Letters From The Editors
The scoop from the editors
They weren't kidding.
Covid got me. This issue should have been out two weeks ago. Then I got what felt like the flu, but the body aches were out of this world. A simple at-home test told me it was actually Covid, and boom. Bed. For a week. Then I got better! Then I got bad again. Worse, actually. Anyway, everything they've said about Covid is true, and this is from someone experiencing a case that was safely managed out of the hospital.
Please stay safe. I stopped masking this summer after being fastidious for years, and I shouldn't have.
Luckily, most of the heavy lifting on the issue was done when I first got sick, and I've snuck a little working in on the days when I was not completely bed bound. The world doesn't stop for the self employed when they get sick, and I'm grateful for the great Knitty staff that got everything to me in plenty of time.
So here you have it. A lovely Deep Fall issue of warmth in the form of cushy sweaters, a divine plaid coat, and lots of extremity warming accessories.
This issue's theme was Rom-Com Revival, a tribute to the movies, music, and fashion we loved in the 1990s. We've got everything just short of shoulder pads and frilled collars for you, and we hope you find something that you love. Our Inspiration Goddess for this issue, Meg Ryan, would likely look awesome in all of it!
Off you go, then.
I mentioned launching a big new feature in the last issue, and it just wasn't ready. Then it was ready, and I got sick.
I'm better now, and so it's time! If you're a Knitty Patron – one of the lovely folk who support Knitty financially every issue – you already know about it! What is it? It's called knitty+ and you can read about it here.
We're rolling out the beta to a small group of our Patrons at a time to prevent things from getting crazy while we stamp out bugs and make changes as necessary. We expect all eligible Knitty Patrons to have access to this amazing new thing well before our Winter issue goes live in December.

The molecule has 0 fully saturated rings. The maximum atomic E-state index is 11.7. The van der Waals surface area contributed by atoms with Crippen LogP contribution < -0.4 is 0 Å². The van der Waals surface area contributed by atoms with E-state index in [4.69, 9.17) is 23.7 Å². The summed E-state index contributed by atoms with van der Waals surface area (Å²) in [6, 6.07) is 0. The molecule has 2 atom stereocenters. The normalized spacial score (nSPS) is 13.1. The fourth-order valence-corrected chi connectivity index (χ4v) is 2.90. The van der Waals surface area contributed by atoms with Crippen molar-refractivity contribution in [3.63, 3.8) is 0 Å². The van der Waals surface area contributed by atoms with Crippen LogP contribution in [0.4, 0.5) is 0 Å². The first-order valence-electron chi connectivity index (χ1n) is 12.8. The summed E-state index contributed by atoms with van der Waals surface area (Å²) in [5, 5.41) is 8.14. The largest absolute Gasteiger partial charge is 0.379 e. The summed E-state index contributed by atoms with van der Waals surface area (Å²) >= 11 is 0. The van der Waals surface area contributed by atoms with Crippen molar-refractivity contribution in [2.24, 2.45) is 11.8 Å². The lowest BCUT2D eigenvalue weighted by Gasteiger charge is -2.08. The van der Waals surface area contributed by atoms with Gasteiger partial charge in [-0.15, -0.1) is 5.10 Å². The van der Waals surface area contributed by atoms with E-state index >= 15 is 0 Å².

Can't stand the suspense? Become a Patron and get the whole story! Can't afford to be a Patron? Sign up as a Follower for free, and you'll still get to hear all about it so you can join when it works with your budget.
The only reason we're still here is our Patrons! That's how we're able to publish 4 times per year. Our Patrons fund 75% of our operating costs, and every single dollar each Patron contributes helps. We'd love you to join them! If you like rewards, you can get them starting at the $5 per issue level on Patreon! If you just want to support Knitty with no frills, this page lays out all the options.
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Fall is on its way!
I’m writing this in August and it’s still 80-90 most days, but this morning I found a leaf on the sidewalk that turned red before it fell.
Fall is peak fiber season in the northern hemisphere. I can feel all of the knitters, spinners, crocheters, weavers, and other fiber artists getting excited for our season. We’re planning and gathering before winter.
There are things I like to do to get ready for the cocooning of winter. I like to travel at least one time in fall with fiber people. Huge bonus if it’s to a sheep and wool festival or a yarn store shop hop.
I want to see new things and think about the possibilities of things I can do over the winter. Are there new yarns I want to try, or a new craft I want to learn?
I make sure to gather with other fiber folk, especially ones I don’t see on a regular basis. I like to hear other crafters opinions and learn everything I can from them.
Something I’ve learned over time, and because of a decades-old overflowing stash, is to do a little planning before winter hits and before I head out to those last fiber shows with my friends.
I check my stash, my knitting queue, and my spinning idea journal. I make myself a very loose and broad plan for what I want to spin and knit. I note if there is anything I want to learn or fine tune over the winter: this year it’s tapestry weaving and brioche knitting (I know – late to the party!).
I check my stash so I don’t duplicate things I already have, and it helps me not to get caught up in the whirlwind that happens when friends shop together. If you know, you know.
When I look at patterns I want to knit and/or spin for I consider how I might want to change the look with a different yarn. This issue’s Substitution Solution tackles that idea. I can choose a yarn that ticks all of the boxes for a substitution technically, but when I change the color palette or texture of the yarn, it changes my project into something more me.
Enjoy the run up to a cozy winter with festivals and friends!
Happy knitting and spinning,